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# Unexpected C# bit shift right result

I underestimated the complexity of the `>>` operator; it's not doing what I thought it would.

I want to right shift a `uint` value of 6542454. I thought it worked like this:

`val (is) == 11000111101010001110110`
`val >> 1 == 1100011110101000111011`
`val >> 2 == 110001111010100011101`
`val >> 3 == 11000111101010001110`
`val >> 4 == 1100011110101000111`
`val >> 5 == 110001111010100011`
`val >> 6 == 11000111101010001`
`val >> 7 == 1100011110101000`

In reality, the results are:

`val >> 1 == 1100011110101000111011`
`val >> 2 == 110001111010100011101`
`val >> 3 == 11111001100100110010011`
`val >> 4 == 1111100110010011001001`
`val >> 5 == 111110011001001100100`
`val >> 6 == 11111001100100110010`
`val >> 7 == 10011011111110111111100`

The 3rd operation clearly does something I don't understand and things go off the rails from there. Seems to do the thing I don't understand again at the 7th operation as well.

Using the `>>=` operator 7 times in a row yields values I would expect:

`val >>= 1 == 1100011110101000111011`
`val >>= 1 == 110001111010100011101`
`val >>= 1 == 11000111101010001110`
`val >>= 1 == 1100011110101000111`
`val >>= 1 == 110001111010100011`
`val >>= 1 == 11000111101010001`
`val >>= 1 == 1100011110101000`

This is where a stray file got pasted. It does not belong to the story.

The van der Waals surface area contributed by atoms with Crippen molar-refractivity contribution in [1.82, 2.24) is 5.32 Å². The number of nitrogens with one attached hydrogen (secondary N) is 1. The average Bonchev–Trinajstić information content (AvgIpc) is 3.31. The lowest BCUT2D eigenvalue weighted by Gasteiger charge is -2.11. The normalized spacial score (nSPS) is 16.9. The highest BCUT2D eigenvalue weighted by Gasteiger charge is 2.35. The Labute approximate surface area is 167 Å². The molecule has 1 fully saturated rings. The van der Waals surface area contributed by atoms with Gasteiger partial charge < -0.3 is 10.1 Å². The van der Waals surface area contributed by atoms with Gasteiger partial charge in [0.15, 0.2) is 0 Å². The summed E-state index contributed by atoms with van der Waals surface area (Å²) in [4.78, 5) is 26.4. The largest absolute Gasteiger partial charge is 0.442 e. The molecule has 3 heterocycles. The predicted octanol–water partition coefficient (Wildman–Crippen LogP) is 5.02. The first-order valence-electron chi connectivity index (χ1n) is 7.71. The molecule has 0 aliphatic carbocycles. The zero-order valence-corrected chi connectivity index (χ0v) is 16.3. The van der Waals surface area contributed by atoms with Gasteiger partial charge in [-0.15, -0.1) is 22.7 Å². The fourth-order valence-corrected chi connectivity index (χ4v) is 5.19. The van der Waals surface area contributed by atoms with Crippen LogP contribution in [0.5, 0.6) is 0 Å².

Why does `val >> 3` not yield the same result as 3 calls to `val >>= 1`?

UPDATE:

My fault for using a decimal to binary converter on the web that was truncating my decimal input to 7 digits. When copy + pasting decimal values from Visual Studio, I didn't notice the truncation occurring.

The actual value being shifted is 654245426 and as everyone is correctly pointing out, C# is bit-shifting this value perfectly.

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Could you provide a simple example program that replicates the problem? The behavior you've described violates the C# specification, so it's worth checking if you have a different problem, such as operator precedence issues in your code that computes the shift. – Dan Bryant May 4 '11 at 18:32
Can you show the code that you are using to print out the values? You >>3 shows almost correct result in Dec (8178067) instead of 817806. So I guess your printing code is off... – Alexei Levenkov May 4 '11 at 18:34
Please show your code. – Jim Mischel May 4 '11 at 18:35

I wrote code to output each shift:

``````uint i = 6542454;

for (int j = 0; j < 8; j++)
{
uint k = i >> j;
Console.WriteLine("{1} = {0}", Convert.ToString(k, 2), k);
}
``````

and this is what I would expect to and did see.

``````6542454 = 11000111101010001110110
3271227 = 1100011110101000111011
1635613 = 110001111010100011101
817806 = 11000111101010001110
408903 = 1100011110101000111
204451 = 110001111010100011
102225 = 11000111101010001
51112 = 1100011110101000
``````
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Yes, I just did the same and I am too getting expected results. – Euphoric May 4 '11 at 18:34